Over the last three months, we’ve seen how a virus has the potential to bring our world to its knees. Since it started in central China in late 2019, the coronavirus COVID-19 has forced entire countries into lockdown and thrown travel, large gatherings – and the economy – into chaos and jeopardy.
COVID-19 has been officially declared a pandemic by the World Health Organisation (WHO) on March 11th and the total number of cases confirmed across the world has reached 127,749, while 4,717 have died and 68,305 have recovered. A pandemic is declared when a new disease for which people do not have immunity spreads around the world beyond expectations, according to the body. Cases that involve travellers who have been infected in a foreign country and have then returned to their home country, or who have been infected by that traveller, known as the “index case”, do not count towards declaring a pandemic. There needs to be a second wave of infection from person to person throughout the community.
According to the WHO, coronaviruses (CoV) are a large family of viruses that cause illness ranging from the common cold to more severe diseases such as Middle East Respiratory Syndrome (MERS-CoV) and Severe Acute Respiratory Syndrome (SARS-CoV). The novel coronavirus (nCoV OR COVID-19) is a new strain that has not been previously identified in humans. Coronaviruses are zoonotic, meaning they are transmitted between wild animals and people. Detailed investigations found that SARS-CoV was transmitted from civet cats to humans and MERS-CoV from dromedary camels to humans. Several known coronaviruses are circulating in animals that have not yet infected humans.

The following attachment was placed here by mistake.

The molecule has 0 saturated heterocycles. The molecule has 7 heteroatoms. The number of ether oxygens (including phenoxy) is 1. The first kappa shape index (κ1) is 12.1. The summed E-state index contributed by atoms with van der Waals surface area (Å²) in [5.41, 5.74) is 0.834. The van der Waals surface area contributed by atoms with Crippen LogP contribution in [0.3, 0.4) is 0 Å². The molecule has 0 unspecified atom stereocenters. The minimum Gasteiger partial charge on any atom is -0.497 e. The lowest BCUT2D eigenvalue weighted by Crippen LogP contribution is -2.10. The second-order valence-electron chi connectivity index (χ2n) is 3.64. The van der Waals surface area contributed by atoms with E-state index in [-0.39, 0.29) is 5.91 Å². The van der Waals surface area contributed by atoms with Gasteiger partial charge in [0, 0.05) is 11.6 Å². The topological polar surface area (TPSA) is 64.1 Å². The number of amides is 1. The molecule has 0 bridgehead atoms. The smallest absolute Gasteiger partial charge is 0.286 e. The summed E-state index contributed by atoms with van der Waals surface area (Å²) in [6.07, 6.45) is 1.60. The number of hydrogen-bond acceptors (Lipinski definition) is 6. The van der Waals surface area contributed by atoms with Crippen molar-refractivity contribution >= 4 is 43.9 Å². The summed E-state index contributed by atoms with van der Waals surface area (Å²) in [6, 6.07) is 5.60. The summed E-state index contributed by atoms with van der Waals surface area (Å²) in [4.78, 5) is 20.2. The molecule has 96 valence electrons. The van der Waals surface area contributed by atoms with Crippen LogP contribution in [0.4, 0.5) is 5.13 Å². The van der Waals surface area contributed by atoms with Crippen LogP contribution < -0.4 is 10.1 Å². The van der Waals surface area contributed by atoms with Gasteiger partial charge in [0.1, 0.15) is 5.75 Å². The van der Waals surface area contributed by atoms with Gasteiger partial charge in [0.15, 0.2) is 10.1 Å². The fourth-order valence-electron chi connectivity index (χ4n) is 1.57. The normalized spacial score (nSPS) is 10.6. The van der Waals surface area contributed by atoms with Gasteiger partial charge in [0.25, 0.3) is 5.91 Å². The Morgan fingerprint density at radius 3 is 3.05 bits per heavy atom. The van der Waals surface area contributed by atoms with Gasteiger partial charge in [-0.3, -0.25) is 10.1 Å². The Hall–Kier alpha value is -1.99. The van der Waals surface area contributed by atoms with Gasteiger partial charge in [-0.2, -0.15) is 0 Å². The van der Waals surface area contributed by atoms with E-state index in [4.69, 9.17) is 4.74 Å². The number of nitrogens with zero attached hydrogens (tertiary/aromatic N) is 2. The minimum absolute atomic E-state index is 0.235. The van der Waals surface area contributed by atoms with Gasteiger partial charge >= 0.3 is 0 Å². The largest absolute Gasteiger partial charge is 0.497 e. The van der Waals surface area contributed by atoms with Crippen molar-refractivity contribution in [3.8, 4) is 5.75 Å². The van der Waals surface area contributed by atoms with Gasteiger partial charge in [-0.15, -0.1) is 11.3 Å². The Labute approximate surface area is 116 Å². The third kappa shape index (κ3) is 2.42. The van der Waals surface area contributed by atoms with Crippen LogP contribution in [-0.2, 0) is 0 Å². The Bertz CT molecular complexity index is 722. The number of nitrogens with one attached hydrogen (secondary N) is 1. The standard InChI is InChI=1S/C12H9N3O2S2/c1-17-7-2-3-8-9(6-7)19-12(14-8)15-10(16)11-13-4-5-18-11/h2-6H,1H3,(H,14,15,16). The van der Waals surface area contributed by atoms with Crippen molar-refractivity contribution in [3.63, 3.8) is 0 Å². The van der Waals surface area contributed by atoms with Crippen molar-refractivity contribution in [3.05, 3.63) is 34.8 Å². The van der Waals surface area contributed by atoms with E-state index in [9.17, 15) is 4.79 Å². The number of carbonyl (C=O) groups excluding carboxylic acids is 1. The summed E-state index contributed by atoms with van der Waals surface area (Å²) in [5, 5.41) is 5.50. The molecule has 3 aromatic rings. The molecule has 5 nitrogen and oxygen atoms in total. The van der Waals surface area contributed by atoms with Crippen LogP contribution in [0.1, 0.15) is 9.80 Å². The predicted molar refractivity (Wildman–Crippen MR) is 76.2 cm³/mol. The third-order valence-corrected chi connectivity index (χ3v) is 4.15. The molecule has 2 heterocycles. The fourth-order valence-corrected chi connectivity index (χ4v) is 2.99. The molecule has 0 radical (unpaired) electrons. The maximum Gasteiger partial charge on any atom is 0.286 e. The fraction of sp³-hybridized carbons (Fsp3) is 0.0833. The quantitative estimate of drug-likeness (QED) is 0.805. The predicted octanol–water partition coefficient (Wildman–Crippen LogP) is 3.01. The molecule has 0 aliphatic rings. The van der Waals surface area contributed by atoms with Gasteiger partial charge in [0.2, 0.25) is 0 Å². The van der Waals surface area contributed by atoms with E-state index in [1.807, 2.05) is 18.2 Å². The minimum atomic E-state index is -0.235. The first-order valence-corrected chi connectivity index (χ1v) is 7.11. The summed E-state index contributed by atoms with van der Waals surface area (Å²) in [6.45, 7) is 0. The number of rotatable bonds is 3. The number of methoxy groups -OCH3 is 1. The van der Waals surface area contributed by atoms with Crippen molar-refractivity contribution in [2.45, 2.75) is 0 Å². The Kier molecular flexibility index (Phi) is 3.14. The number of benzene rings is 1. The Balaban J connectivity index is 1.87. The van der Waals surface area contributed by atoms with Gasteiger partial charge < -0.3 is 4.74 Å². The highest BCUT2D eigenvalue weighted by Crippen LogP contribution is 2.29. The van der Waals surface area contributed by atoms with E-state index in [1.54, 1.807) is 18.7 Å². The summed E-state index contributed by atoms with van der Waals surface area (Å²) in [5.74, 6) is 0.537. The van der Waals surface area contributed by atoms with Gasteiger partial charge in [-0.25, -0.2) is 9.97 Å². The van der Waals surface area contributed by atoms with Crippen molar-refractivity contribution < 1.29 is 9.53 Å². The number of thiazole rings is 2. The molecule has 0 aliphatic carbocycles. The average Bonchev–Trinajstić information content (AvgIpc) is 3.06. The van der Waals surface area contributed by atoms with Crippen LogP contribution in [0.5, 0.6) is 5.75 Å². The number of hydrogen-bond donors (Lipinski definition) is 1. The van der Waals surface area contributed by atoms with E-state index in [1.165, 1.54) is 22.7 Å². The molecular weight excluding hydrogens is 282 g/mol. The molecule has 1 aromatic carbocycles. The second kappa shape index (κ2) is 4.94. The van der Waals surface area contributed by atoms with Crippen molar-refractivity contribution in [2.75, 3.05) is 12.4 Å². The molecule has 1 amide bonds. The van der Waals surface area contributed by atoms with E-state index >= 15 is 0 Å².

Scientists searching for the source of COVID-19 are almost sure it originated in bats and maybe passed to another animal in the Huanan seafood market in Wuhan, where it’s thought to have started. But the real blame, say experts, lies firmly at our feet. It’s something we can all stand accountable for – human behaviour.
Disease ecologists have long feared that deforestation and trading wildlife in our markets are putting people closer to viruses which previously stayed with their mammal hosts. Wildlife didn’t invite us to meddle – we chose to move into their territory, or bring them to ours, and now we’re paying the price.
Dr. Jonathan Epstein, Vice President for Science and Outreach at EcoHealth Alliance, which aims to protect wildlife and public health from the emergence of disease, says “Even if we conquer COVID-19, another one could strike any time. We’re seeing an increase in viruses jumping from the animal host to people, and it’s almost entirely because of human activity. Every species of animal has its own viruses which will stay with the animal host in the forest until we come in and interfere. We hunt them, handle them and butcher them. In densely-packed conditions, such as at live animal markets, people are exposed to their bodily fluids. It’s a great way for a virus to jump from an animal to a person.”
Once the virus is passed on, pathogens that are exposed to warmer temperatures in the natural world due to climate change are better equipped to survive the high temperature inside the human body. While the body temperature of a human being rests around 37° Celsius (98.6° Fahrenheit), rising a few degrees when we’re ill to protect us, bats’ body temperatures can go up as high as 40.5° Celsius ( 105° Fahrenheit). This means that as global temperatures increase, bats will be protected by their body heat. But the viruses they carry can have a devastating effect on human beings.
“We are driving these epidemics to occur more frequently,” says Dr Epstein, who believes education is the way forward. “It’s tempting to say the solution is to stop hunting wildlife, but we need to try and understand what’s motivating people to use and consume wildlife, make them aware there is a risk involved, and look at alternatives.”